Winnipeg still inspires Weakerthans' Samson
It's one thing to write a rock song from the perspective of a cat–and one with a Latin name, no less. If you do, you're begging to be labelled precious, at the very least. But it's quite another to bring back said critter in a sequel.
When it comes to pussy power, though, the Weakerthans' John K. Samson is fearless. After writing the first-feline narrative "Plea From a Cat Named Virtute" for the band's 2003 album Reconstruction Site, the singer-lyricist returns to the litter box for "Virtute the Cat Explains Her Departure", a song on the group's latest, Reunion Tour. "There have been some people who haven't liked that I did that, because they have their own idea of what happened," Samson says, reached at a Lawrence, Kansas, tour stop. "But for me I wasn't quite finished with what was going to happen to the cat and the owner."
The confusingly titled Reunion Tour doesn't have anything to do with either a tour or a reunion–except, perhaps, to acknowledge the return of some of the characters, like Virtute and her owner, from Reconstruction Site. Samson wasn't sure if he had anything left to write about at the end of the touring for that record. Then he saw a retrospective exhibit of Edward Hopper paintings. Inspired, he considered writing 12 songs based on works by the American realist.
"It was one of those refreshing moments where I realized, 'Oh wait, I do have something to say,'" Samson says. "He [Hopper] is a really interesting painter. I don't entirely like him, which is another reason I'm interested in him. There's something cold and alienating in some of his work that kind of bothers me. But also I'm moved by it. So it was a good place to start."
There's nothing cold and alienating about Reunion Tour, including the tracks ("Sun in an Empty Room" and "Night Windows") that take their titles from Hopper paintings. Along with the addition of keyboards, pedal steel, trumpet, and banjo at strategic moments, all the tunes are warmed by the acoustic-electric dynamics of guitarist Stephen Carroll, drummer Jason Tait, and bassist-newcomer Greg Smith, as well as Samson's bruised-yet-defiant vocals. Even at its hardest-rocking, as on the road-rage opener "Civil Twilight" and the pounding "Relative Surplus Value", the Winnipeg-based Weakerthans are still, at heart, a folk group. This is largely due to Samson, who–whether inhabiting the perspective of a fed-up cat or a nostalgic curler (the upbeat "Tournament of Hearts")–is one of the most empathic lyricists of our time.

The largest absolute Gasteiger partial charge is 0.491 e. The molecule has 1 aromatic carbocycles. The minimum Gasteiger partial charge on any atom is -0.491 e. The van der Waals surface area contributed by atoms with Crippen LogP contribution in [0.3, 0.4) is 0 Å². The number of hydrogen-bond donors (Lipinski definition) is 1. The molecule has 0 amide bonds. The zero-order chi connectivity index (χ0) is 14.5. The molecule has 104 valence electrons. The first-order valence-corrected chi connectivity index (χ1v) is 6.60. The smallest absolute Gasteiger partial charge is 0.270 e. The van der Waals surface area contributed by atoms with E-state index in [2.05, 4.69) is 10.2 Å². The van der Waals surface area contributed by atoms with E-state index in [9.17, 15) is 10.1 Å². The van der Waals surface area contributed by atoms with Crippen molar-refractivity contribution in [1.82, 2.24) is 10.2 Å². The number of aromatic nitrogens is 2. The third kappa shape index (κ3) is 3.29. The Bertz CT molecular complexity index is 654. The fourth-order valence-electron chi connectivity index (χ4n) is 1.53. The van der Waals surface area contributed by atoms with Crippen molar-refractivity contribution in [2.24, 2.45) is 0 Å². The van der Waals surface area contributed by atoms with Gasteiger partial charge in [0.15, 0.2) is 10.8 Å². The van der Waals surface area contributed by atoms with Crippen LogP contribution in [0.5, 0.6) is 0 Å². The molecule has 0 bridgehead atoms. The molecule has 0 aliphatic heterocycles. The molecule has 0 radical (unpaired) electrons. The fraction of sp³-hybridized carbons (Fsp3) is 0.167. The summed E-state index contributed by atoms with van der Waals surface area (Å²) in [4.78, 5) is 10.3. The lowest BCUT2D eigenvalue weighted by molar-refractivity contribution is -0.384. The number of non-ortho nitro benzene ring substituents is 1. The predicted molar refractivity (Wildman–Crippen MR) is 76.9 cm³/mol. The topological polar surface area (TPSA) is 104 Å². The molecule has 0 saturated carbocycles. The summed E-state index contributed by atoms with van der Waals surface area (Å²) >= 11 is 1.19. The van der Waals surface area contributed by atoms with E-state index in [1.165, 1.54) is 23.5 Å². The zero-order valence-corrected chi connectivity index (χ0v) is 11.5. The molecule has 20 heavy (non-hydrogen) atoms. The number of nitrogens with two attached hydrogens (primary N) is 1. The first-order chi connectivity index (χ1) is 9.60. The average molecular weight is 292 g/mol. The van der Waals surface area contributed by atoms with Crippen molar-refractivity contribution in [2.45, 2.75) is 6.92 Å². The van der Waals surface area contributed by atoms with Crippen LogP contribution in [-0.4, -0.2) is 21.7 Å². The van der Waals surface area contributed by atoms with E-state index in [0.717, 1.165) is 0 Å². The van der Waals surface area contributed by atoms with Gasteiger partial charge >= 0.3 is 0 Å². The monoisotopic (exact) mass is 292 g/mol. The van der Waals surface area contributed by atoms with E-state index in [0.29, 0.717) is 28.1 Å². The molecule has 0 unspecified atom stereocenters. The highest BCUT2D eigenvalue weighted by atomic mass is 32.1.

For proof, look no further than "Hymn of the Medical Oddity". Reunion Tour's most affecting ballad, the song is told from the viewpoint of David Reimer. Born a boy but raised a girl after a botched circumcision, Reimer's story (detailed in John Colapinto's 2000 book As Nature Made Him: The Boy Who Was Raised As a Girl) captured the imagination of Samson, who finds the humanity in the tragedy with lines like, "And if they remember me at all/Make them remember me as more than a queer experiment."
"It's such an incredible story, and the fact he was in Winnipeg just seemed to make it more compelling to me," the songwriter says. "In a lot of little ways it seemed like a Winnipeg story. I think of him as being taken advantage of by forces outside his own city." For some, Reimer, who committed suicide at the age of 38 in 2004, became an experiment in the nature-versus-nurture debate. "He was just kind of an answer to these people's questions and not an actual human being. And being from Winnipeg might have set him up for that, just because he was from this small city in the middle of nowhere."
On Reunion Tour, perhaps even more so than on previous Weakerthans releases, small-city life and, more specifically, Samson's hometown–where half the band (including Samson himself) still resides–provides much inspiration. When it comes to writing about his region, Samson says he looks less to examples set by other songwriters than to authors such as Margaret Laurence and Prairie poets Catherine Hunter, Patrick Friesen, and Karen Solie. Pressed for some lyricists whom he admires for their sense of place, he mentions Vancouver's Veda Hille and Ontario's Rheostatics.
"The Rheostatics tried to focus on the kind of localities and regions that had been unexplored before that," Samson says. "They were a big influence on me. Now that I think about it, when we were going back and forth on calling the record Reunion Tour, I thought of the Rheostatics' second record, Greatest Hits." That album is made up of all-new material, as is Reunion Tour.
"I like that the title is a little confusing," Samson says of his band's latest. "The record itself is made up of a whole bunch of reunions. A lot of the characters seemed to be longing for a reunion." And with this songwriter, those characters–human and otherwise–can always count on a fair shake.
The Weakerthans play the Commodore Ballroom on Saturday (October 6).